Ten years and change: the MX data archive at ALS 8.3.1
University of California, San Francisco and Lawrence Berkeley National Laboratory, USA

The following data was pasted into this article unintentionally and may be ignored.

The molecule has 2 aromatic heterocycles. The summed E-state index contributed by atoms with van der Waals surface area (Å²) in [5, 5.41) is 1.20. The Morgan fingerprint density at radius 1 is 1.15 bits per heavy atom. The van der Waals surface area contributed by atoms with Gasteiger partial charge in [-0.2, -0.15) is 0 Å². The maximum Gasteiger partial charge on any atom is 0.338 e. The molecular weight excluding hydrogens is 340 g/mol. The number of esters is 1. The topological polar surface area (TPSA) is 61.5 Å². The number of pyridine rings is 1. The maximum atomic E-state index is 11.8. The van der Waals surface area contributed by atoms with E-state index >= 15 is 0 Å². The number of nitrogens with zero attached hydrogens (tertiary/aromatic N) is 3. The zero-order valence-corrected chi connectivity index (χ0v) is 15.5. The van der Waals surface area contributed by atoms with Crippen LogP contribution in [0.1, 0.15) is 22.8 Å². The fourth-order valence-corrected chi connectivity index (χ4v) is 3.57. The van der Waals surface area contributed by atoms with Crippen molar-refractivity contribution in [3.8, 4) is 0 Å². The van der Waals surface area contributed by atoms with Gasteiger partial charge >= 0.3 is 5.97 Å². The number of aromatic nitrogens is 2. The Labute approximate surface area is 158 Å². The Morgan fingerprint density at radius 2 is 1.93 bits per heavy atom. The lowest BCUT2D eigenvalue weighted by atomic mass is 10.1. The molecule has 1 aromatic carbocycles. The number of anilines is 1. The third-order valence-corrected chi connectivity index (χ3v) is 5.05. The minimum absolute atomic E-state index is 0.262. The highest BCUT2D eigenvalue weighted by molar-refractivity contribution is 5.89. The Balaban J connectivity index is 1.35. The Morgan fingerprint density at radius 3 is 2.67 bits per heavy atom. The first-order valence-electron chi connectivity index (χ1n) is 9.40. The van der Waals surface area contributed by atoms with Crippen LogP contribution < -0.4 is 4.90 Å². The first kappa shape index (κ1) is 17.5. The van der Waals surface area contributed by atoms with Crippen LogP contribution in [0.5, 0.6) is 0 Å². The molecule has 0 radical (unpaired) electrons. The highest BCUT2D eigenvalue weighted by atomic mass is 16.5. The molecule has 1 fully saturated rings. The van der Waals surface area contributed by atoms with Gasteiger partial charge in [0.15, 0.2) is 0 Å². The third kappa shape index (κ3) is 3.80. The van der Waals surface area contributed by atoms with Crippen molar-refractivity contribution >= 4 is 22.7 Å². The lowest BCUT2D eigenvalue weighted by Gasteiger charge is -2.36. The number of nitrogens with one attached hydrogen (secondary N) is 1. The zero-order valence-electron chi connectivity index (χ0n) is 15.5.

With very few exceptions, every image ever collected at the ALS beamline 8.3.1 since July 2001 has been backed up. So far, this is a little more than 4 million images and 66 terabytes on ~50,000 DVD-R disks, but more recently LTO4 tapes are being used as well so that second-copy failure modes are orthogonal to the first copy (~3000 images have proved unrecoverable). Assigning these ~20,000 datasets to PDB entries (~900 credited to 8.3.1) has proved difficult, as no metadata exists and nearly 700,000 images are called 'test'. Unit cell dimensions are not as unique in the PDB as one might expect, with one cell (48 62 84 90 101 104) within 5 Å and 5° of more than 1/5th of the entire PDB database! Exhaustive rigid-body refinement of all compatible-cell PDB entries against the 3000 MAD/SAD data sets collected between 6 and 11 years ago has revealed that ~50% of all unique crystal forms studied in that period have yet to appear in the PDB. Essentially all of these unpublished data sets are also unsolvable by application of modern MAD/SAD phasing techniques, but in one trial case from 2002, where the name of the protein was available, molecular replacement via the BALBES server proved successful. The original author is now working on the publication, but it is noteworthy that the search model that worked came from a structural genomics center in 2007, five years later. No doubt this is just one of many examples of structures that were not solvable with technology available at the time the data were collected, but remain scientifically valuable after sufficiently powerful methods are developed in the future.